#8
Minnesota
159 Posts
Joined Jul 2004
Originally posted by annebill
The older ships carried a spare anchor on the foredeck. Maybe the newer ones should consider that----Murphy's Law, you know.
I think there was more to it than just needing a new anchor. The chain had broken inside of the swivel (keeps the anchor rope from getting twisted) so they needed a new chain and swivel as well (I think - it was complicated). I know that when we took the "junk" anchor on board, it would have been hooked up without a swivel, but they said that was ok because it would be needed only in an emergency. This was a very complicated story to listen to - lots of technical information - but the bottom line is, the captain did a great job and saved the whole trip! It would have taken 36 hours to repair the engine motor in Sitka, so we would have had to spend an extra day there and missed one of our other ports. He said no to that, so we went on our way, which was great.
#9
Minnesota
159 Posts
Joined Jul 2004
Originally posted by sail7seas
whoa....What an adventure Statendam had last week!! Happy all worked out well for the pax and that your excursions were not cancelled.

You sure had a great attitude about it and were great to continue having a good time.....regardless.

Welcome back.

(Hope they get those anchors back...... )
This really didn't affect the passengers at all....it was only traumatic for the crew, I think. Besides, how could I have a bad attitude when I was upgraded from a BB to a SUITE!!! Nothing could have spoiled that!
#13
Warwick, R.I. , USA
38,978 Posts
Joined Mar 2001
Wow! What a story. Thanks for telling.

Just think---you can dine out on this tale for years!
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CCASE/LSSE

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#14
Santa Barbara, CA
630 Posts
Joined Apr 2003
Wow, this story is the stuff of nightmares for mariners (the working ones, not necessarily the pax)! Glad the anchor problems didn't happen in bad weather, that could have been real trouble. I'm impressed that the emergency was handled so well. I think it demonstrates that Holland deserves its longstanding reputation as one of the great seafaring nations.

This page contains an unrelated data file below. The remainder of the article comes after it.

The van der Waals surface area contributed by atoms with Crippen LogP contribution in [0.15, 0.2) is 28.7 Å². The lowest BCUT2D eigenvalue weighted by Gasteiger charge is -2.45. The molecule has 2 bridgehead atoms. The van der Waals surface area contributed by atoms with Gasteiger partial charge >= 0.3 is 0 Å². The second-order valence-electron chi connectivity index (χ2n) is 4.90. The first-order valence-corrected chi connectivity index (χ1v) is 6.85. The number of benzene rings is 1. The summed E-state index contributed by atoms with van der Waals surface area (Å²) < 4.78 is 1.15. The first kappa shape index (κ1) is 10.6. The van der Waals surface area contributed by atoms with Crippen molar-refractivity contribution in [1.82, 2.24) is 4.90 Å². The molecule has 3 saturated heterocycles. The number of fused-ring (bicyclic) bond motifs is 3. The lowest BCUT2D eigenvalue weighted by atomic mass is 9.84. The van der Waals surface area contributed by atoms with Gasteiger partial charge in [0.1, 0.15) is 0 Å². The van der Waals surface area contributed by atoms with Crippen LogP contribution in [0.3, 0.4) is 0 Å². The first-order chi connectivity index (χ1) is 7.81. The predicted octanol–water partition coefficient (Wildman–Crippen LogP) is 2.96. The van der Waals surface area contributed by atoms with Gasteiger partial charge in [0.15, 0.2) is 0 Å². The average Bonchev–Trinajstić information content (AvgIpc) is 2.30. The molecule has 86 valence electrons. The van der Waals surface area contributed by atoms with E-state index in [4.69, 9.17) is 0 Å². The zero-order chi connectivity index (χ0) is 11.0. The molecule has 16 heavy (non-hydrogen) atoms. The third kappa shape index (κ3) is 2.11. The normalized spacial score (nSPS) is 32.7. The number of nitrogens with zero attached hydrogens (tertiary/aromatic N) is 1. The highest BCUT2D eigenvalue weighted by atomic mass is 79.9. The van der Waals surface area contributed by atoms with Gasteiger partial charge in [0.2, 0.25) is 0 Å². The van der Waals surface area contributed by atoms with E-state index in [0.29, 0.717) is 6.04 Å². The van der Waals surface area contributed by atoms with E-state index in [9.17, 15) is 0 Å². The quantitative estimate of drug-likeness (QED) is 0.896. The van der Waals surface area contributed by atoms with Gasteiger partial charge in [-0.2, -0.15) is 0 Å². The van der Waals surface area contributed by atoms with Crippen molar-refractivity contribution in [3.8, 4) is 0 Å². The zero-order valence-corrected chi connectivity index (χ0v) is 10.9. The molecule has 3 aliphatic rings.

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LOTS of HAL ships
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Prinsendam 9/20/04 (my favorite)
Maasdam 2001
Dana 24 sailboat 1989-1999
#16
Minnesota
159 Posts
Joined Jul 2004
Originally posted by Krazy Kruizers
Do you know if Captain Peter Bos will still be on the Statendam in Ocotober?

Sometimes the cpatains will mention if they are going on vacation.

Just wondering.
Don't know if he will be on the Statendam in October. He did say that in two weeks or so he will be taking his first vacation since November. I think he said that as captain, they normally cruise for four months and then are off for two, but that because of certain circumstances he has only had a few weeks off since last November. He has only been on the Statendam for a few weeks, but has captained five HAL ships in the last year! Don't remember if he said where he would be going after his vacation. He really was wonderful!
#17
South Dennis, MA 02660
617 Posts
Joined Jul 2000
Glad to hear you had Peter Bos as your Captain...can't find a better one anywhere. He is very experienced and reliable.
#18
85,671 Posts
Joined Aug 2000
Didn't Captain Peter Bos used to alternate with Captain Halle Gunderson on Prinsendam? After he was Captain on Rotterdam? Seems they move the Captains around alot more than they used to.
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#19
DFW Texas
1,458 Posts
Joined Jul 2001
Our captain did say that he notified the captains of the sister ships to the Satendam to inform them of this weakness in the chain around the area of the swivel since their ships might be showing the same wear and tear, since they are the same age.
oops
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Gretchen

155 days at sea, and counting

Ovation of the Seas - October 2018
#20
86 Posts
Joined Jun 2004
i leave in 3 weeks on the statendam heres to the crew and everyone else for a job well done, sure hope it doesn't happen again thanks for the story